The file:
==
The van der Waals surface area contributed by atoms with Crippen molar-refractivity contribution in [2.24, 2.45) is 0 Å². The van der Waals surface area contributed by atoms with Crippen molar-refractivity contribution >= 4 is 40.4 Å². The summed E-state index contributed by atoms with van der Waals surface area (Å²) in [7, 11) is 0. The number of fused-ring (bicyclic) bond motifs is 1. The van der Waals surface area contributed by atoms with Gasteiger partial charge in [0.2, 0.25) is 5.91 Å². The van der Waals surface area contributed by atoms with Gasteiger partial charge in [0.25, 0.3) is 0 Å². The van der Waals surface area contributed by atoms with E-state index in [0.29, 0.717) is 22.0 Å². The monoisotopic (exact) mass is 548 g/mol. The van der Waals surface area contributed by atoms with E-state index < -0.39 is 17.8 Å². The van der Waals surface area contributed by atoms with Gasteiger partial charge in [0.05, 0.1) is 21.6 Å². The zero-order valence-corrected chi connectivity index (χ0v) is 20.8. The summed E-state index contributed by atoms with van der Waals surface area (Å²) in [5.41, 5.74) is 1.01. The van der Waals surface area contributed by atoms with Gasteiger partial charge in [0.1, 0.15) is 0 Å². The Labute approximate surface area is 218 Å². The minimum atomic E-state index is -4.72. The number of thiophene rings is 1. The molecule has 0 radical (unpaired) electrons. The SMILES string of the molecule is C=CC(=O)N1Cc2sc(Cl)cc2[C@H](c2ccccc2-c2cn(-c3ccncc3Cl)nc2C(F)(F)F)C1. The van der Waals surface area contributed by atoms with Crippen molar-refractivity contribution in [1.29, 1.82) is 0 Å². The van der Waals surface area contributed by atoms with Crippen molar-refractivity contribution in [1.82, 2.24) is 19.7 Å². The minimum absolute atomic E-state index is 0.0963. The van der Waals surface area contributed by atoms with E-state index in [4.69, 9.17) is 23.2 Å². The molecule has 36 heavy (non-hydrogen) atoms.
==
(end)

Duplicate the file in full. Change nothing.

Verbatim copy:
The van der Waals surface area contributed by atoms with Crippen molar-refractivity contribution in [2.24, 2.45) is 0 Å². The van der Waals surface area contributed by atoms with Crippen molar-refractivity contribution >= 4 is 40.4 Å². The summed E-state index contributed by atoms with van der Waals surface area (Å²) in [7, 11) is 0. The number of fused-ring (bicyclic) bond motifs is 1. The van der Waals surface area contributed by atoms with Gasteiger partial charge in [0.2, 0.25) is 5.91 Å². The van der Waals surface area contributed by atoms with Gasteiger partial charge in [0.25, 0.3) is 0 Å². The van der Waals surface area contributed by atoms with E-state index in [0.29, 0.717) is 22.0 Å². The monoisotopic (exact) mass is 548 g/mol. The van der Waals surface area contributed by atoms with E-state index < -0.39 is 17.8 Å². The van der Waals surface area contributed by atoms with Gasteiger partial charge in [0.05, 0.1) is 21.6 Å². The zero-order valence-corrected chi connectivity index (χ0v) is 20.8. The summed E-state index contributed by atoms with van der Waals surface area (Å²) in [5.41, 5.74) is 1.01. The van der Waals surface area contributed by atoms with Gasteiger partial charge in [0.1, 0.15) is 0 Å². The Labute approximate surface area is 218 Å². The minimum atomic E-state index is -4.72. The number of thiophene rings is 1. The molecule has 0 radical (unpaired) electrons. The SMILES string of the molecule is C=CC(=O)N1Cc2sc(Cl)cc2[C@H](c2ccccc2-c2cn(-c3ccncc3Cl)nc2C(F)(F)F)C1. The van der Waals surface area contributed by atoms with Crippen molar-refractivity contribution in [1.29, 1.82) is 0 Å². The van der Waals surface area contributed by atoms with Crippen molar-refractivity contribution in [1.82, 2.24) is 19.7 Å². The minimum absolute atomic E-state index is 0.0963. The van der Waals surface area contributed by atoms with E-state index in [4.69, 9.17) is 23.2 Å². The molecule has 36 heavy (non-hydrogen) atoms.